Battery Drain: Mobility’s Achilles Heel
So who has never had this happen. You slip your phone in your pocket, bag or case, knowing that it has about 78% worth of juice in it. A few hours later your out with friends shooting the breeze and you pull your trusty phone out to show somebody the latest photos of your little munchkin with birthday cake smeared all over their face. But when you try to turn the phone on, nothing. It feels warm, but the damn thing is dead as a rock. If you haven’t already advertised what you were planning to display (I learned a long time ago to check the phone first), you may be able to slip it back in your pocket without having to explain. But now, although your still in conversation with your friends, a part of your brain is questioning, analyzing. WTF happened. I know it was charged. Did I download anything? Do I have a virus? Is my carrier screwing with me? Demons? All those questions, but no answers. You get in the car (if your always prepared like me) or back home and put your phone on charge. An hour later it wakes up and continues its charging cycle like nothing ever happened. Your now perplexed and confused. You can repeat all of the above for tablets, notebook, etc. Like the gremlin who sucks socks out of your washing machine, there must be a battery gremlin, who just sucks you dry whenever it feels like it. Is there any other logical or illogical explanation?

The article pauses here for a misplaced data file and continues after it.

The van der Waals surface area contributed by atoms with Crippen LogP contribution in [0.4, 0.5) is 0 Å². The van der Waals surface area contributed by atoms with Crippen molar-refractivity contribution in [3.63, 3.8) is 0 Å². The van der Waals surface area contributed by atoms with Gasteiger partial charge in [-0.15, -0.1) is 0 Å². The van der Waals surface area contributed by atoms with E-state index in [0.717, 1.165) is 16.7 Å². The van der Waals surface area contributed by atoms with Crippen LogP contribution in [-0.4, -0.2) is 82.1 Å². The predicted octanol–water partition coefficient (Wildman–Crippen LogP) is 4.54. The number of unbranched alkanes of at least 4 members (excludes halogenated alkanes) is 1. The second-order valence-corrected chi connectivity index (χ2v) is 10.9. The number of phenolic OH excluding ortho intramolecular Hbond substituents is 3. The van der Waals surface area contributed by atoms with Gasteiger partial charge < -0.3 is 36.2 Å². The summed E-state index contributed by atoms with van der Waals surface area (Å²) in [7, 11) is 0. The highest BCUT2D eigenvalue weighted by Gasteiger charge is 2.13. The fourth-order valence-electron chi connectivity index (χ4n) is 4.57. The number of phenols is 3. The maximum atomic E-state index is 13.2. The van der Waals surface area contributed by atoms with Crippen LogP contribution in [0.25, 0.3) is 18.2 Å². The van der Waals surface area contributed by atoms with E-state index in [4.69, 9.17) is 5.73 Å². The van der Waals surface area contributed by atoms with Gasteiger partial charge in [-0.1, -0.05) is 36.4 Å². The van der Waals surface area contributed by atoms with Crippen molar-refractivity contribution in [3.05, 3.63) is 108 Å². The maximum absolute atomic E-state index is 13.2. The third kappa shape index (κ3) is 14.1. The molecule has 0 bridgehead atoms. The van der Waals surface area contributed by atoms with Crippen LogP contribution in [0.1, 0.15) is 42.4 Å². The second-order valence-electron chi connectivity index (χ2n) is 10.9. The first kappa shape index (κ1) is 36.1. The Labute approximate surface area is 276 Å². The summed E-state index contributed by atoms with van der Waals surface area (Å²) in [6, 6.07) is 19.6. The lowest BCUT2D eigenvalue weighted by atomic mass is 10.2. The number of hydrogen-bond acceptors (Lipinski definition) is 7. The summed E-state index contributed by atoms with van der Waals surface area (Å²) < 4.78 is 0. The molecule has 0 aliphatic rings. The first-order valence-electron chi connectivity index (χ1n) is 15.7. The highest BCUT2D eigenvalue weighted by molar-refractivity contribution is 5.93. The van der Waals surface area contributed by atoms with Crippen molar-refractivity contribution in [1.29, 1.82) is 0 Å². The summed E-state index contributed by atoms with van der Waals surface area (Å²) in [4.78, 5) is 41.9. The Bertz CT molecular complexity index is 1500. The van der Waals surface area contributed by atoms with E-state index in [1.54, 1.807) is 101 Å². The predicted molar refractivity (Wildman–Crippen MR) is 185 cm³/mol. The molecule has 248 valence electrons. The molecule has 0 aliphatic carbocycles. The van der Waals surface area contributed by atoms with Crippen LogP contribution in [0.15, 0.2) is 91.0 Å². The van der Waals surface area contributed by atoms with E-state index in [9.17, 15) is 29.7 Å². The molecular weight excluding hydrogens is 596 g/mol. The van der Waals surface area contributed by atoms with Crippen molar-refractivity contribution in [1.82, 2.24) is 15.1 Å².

Yesterday, while at the office I had my phone (Lumia 1020) either sitting in front of my desktop monitor or on my belt all day. I don’t recall picking it up after about 2:00pm when I got a quadrophonic reminder to complete a ToDoIst task on my; Yoga tablet, 635 (both in my bag) desktop and 1020 all at the same time. It was another typical busy Friday, so I wasn’t paying much attention to my phone as everything I do at the office is through my desktop. At about 5:30pm, after everyone else had left and I had some peace in quiet to get some real work done for my last hour or two, I looked down at my phone and noticed that the Glance display was off. I thought, that’s odd, and assumed that it had gone into battery saver mode for some reason. You should note that when I leave for work at around 10:30am, my phone is typically at or near full charge (it’s on the charger while I shower and get ready). But to my surprise when I pressed the power button, nothing. A long press, nothing. Try again, nothing. Plug it into a wired charger. Try again, nothing. Nothing. Nothing! Like the imaginary person above I tried to get some work done while the phone laid there dead on the charger. But it wasn’t easy.